BISNOW ON BUSINESS – Northrop Grumman’s “on-shoring” plan

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Jim ONeill, President of Northrop Grumman IT, sees a crisis down the road for American high-tech companies.  With China and India graduating 500,000 and 250,000 engineers a year respectively, the U.S. graduates only 75,000.  Thats a problem for Northrop Grumman, which hires only U.S. citizens for its defense-oriented jobsespecially when half the U.S. grads themselves are foreign nationals.  Bisnow sat down with Jim to hear about Northrop Grummans initiative to address this state of affairs, which involves on-shoring tech jobs to rural America.
 
If Northrops National Work Force Center initiative works out as Jim hopes, it will increase the number of U.S. college grads qualified for technical work while providing jobs to rural areas and cost-effective labor to Northrop Grumman.  Under the plan, Northrop Grumman has opened seven National Work Force Centers in remote areas, like a 100,000 square-foot call center and software engineering facility in Lebanon, Virginia, which will employ over 400.  Other centers have been opened in Helena, MT; Johnston, PA; Corsicana, TX; Rapid City, SD; Auburn, A; and, just this September, the latest site, in Fairmont, WV.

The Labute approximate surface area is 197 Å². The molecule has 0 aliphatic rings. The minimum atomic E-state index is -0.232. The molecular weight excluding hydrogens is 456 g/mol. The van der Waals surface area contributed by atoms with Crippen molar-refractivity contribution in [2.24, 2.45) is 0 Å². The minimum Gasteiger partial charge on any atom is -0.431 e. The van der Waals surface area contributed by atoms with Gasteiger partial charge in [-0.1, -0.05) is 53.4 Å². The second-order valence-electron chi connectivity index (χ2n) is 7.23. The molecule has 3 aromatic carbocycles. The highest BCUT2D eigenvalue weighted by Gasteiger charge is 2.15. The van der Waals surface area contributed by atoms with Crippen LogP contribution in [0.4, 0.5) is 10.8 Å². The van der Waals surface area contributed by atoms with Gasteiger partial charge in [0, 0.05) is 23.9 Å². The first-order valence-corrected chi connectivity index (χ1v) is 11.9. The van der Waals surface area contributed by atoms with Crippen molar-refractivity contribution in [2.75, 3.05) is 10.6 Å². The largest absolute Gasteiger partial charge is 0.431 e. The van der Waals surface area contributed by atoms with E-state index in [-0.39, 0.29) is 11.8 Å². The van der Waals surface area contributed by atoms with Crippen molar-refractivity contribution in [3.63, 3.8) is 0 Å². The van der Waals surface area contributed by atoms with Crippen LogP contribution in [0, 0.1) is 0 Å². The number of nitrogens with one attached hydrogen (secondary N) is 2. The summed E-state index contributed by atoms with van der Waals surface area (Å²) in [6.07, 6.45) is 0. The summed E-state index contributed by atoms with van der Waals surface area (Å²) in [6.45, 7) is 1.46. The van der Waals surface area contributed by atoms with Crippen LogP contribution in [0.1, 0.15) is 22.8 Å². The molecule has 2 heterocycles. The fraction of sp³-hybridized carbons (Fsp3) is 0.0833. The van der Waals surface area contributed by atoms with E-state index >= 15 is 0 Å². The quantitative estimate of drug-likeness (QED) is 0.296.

Jim says Northrop is making donations to relevant rural colleges to beef up their computer science curriculumsthe better to provide a stream of qualified workers.  Northrop Grumman and the Virginia Coalfield Economic Development Authority, for instance, have together put $1 million into the coffers of the University of Virginias College at Wise (near the Lebanon site).   

Northrop Grumman is betting that the college programs will help fill job vacancies (currently, it has approximately 1,000 openings) and help prevent the labor shortage Jim fears.  Overall, Northrop is a $30 billion operation with 120,000 employees.  Northrop Grumman IT accounts for $5 billion of the take and is organized into four separate divisions:  TASC (intelligence); Civilian Agencies; Defense; and Commercial, State and Local.  It has over 5,000 active contracts, one of the largest being a $2.5 billion assignment (over ten years) to run IT operations for more than 80 agencies of the Commonwealth of Virginia.
 

 

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